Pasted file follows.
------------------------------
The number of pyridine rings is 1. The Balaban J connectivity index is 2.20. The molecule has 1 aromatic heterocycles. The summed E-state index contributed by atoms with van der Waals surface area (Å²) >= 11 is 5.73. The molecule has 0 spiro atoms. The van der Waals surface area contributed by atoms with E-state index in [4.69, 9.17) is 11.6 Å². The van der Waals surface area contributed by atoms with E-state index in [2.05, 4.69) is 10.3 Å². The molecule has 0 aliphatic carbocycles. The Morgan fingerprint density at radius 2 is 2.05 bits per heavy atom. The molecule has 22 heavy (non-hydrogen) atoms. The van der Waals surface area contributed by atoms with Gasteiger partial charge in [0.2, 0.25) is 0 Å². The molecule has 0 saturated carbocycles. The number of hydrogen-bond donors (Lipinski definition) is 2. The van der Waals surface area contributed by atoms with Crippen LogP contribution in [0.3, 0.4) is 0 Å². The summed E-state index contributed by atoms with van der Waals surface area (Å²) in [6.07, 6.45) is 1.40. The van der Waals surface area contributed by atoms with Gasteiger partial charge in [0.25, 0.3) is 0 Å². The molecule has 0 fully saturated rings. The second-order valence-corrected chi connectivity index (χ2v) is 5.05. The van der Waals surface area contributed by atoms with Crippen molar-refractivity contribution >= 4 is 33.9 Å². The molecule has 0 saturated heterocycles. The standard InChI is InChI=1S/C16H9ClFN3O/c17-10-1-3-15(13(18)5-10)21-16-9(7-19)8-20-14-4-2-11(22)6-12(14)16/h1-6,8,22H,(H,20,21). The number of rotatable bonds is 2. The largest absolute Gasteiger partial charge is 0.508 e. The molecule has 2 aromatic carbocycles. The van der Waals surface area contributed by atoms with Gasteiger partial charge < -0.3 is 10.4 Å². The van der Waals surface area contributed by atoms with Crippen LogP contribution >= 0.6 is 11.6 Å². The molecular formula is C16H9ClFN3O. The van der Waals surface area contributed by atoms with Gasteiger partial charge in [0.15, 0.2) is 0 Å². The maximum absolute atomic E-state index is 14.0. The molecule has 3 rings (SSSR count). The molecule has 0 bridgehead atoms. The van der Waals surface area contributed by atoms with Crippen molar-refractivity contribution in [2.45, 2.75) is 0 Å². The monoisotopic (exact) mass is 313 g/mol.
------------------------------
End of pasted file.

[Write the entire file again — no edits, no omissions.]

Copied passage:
The number of pyridine rings is 1. The Balaban J connectivity index is 2.20. The molecule has 1 aromatic heterocycles. The summed E-state index contributed by atoms with van der Waals surface area (Å²) >= 11 is 5.73. The molecule has 0 spiro atoms. The van der Waals surface area contributed by atoms with E-state index in [4.69, 9.17) is 11.6 Å². The van der Waals surface area contributed by atoms with E-state index in [2.05, 4.69) is 10.3 Å². The molecule has 0 aliphatic carbocycles. The Morgan fingerprint density at radius 2 is 2.05 bits per heavy atom. The molecule has 22 heavy (non-hydrogen) atoms. The van der Waals surface area contributed by atoms with Gasteiger partial charge in [0.2, 0.25) is 0 Å². The molecule has 0 saturated carbocycles. The number of hydrogen-bond donors (Lipinski definition) is 2. The van der Waals surface area contributed by atoms with Crippen LogP contribution in [0.3, 0.4) is 0 Å². The summed E-state index contributed by atoms with van der Waals surface area (Å²) in [6.07, 6.45) is 1.40. The van der Waals surface area contributed by atoms with Gasteiger partial charge in [0.25, 0.3) is 0 Å². The molecule has 0 fully saturated rings. The second-order valence-corrected chi connectivity index (χ2v) is 5.05. The van der Waals surface area contributed by atoms with Crippen molar-refractivity contribution >= 4 is 33.9 Å². The molecule has 0 saturated heterocycles. The standard InChI is InChI=1S/C16H9ClFN3O/c17-10-1-3-15(13(18)5-10)21-16-9(7-19)8-20-14-4-2-11(22)6-12(14)16/h1-6,8,22H,(H,20,21). The number of rotatable bonds is 2. The largest absolute Gasteiger partial charge is 0.508 e. The molecule has 2 aromatic carbocycles. The van der Waals surface area contributed by atoms with Gasteiger partial charge < -0.3 is 10.4 Å². The van der Waals surface area contributed by atoms with Crippen LogP contribution >= 0.6 is 11.6 Å². The molecular formula is C16H9ClFN3O. The van der Waals surface area contributed by atoms with Gasteiger partial charge in [0.15, 0.2) is 0 Å². The maximum absolute atomic E-state index is 14.0. The molecule has 3 rings (SSSR count). The molecule has 0 bridgehead atoms. The van der Waals surface area contributed by atoms with Crippen molar-refractivity contribution in [2.45, 2.75) is 0 Å². The monoisotopic (exact) mass is 313 g/mol.